Depending on how your year went, you are likely harvesting honey now. If it’s your first year, you may not be taking any honey to ensure you have enough to overwinter your bees. For tips, see our blog on how much honey to take.
Honey bees use enzymes and dehydration to turn the sugar in nectar into honey. Honey packs a punch of many nutrients and antioxidants, and the source of nectar also makes a big difference in the taste and colour of honey too. Whatever way you enjoy honey, it’s a always a treat!
Raw Honey is taken straight from the hive and is strained to remove impurities, and beeswax before it is bottled. It is unpasteurized and will crystalize faster than some store bought honey, but you can warm it to have it return to its liquid state.
Cut Honey Comb is as pure as you can get it from a hive. It is still in its hexagonal cells and cut into squares directly from the frame. You can eat it with wax an all.
Creamed Honey is strained and cleaned much like raw honey, but it undergoes another process to cream it. It is usually placed in a creamer and spins to encourage crystallization/thickening. This is done over a few days to break down the crystals to make it smoother and creamier. Some people prefer the smooth, creamy texture of this honey.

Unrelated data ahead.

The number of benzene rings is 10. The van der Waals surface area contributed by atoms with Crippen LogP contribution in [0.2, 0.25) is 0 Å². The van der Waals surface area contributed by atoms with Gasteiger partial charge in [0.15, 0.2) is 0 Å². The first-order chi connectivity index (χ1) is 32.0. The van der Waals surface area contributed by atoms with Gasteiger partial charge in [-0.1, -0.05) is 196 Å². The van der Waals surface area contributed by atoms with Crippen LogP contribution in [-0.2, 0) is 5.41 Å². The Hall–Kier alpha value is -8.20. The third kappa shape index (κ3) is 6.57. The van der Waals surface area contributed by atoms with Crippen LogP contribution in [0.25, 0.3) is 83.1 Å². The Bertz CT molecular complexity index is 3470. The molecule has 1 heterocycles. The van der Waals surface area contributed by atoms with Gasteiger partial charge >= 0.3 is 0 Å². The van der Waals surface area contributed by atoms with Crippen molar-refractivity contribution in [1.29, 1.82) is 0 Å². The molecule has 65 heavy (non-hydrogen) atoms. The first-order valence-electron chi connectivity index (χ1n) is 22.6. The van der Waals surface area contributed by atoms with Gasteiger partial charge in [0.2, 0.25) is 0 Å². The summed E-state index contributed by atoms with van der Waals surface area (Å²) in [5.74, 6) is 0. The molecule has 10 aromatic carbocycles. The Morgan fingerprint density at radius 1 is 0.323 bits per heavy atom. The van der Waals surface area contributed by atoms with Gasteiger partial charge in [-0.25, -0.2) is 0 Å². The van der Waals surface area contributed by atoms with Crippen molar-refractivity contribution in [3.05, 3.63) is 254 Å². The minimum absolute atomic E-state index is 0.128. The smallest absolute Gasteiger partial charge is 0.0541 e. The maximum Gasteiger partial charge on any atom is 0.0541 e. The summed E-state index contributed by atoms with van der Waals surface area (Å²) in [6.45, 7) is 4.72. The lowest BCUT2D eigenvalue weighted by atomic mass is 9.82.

Infused Raw or Creamed Honey can also be infused with different flavours from habanero to lemon. Infusing honey is relatively simple too. You just need a clean jar, put the flavor of choice in the bottom and let it sit for 5-7 days so it absorbs the flavor. Once it is complete, you need to strain it of any debris (if there is any).
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Queen bees do a lot of work in their short lives. A queen lays 175,000 to 200,000 eggs each year! In two to three years, the queen is usually at the end of her ability to lay enough eggs for a colony to succeed. So, what is requeening and what are the five signs to look for?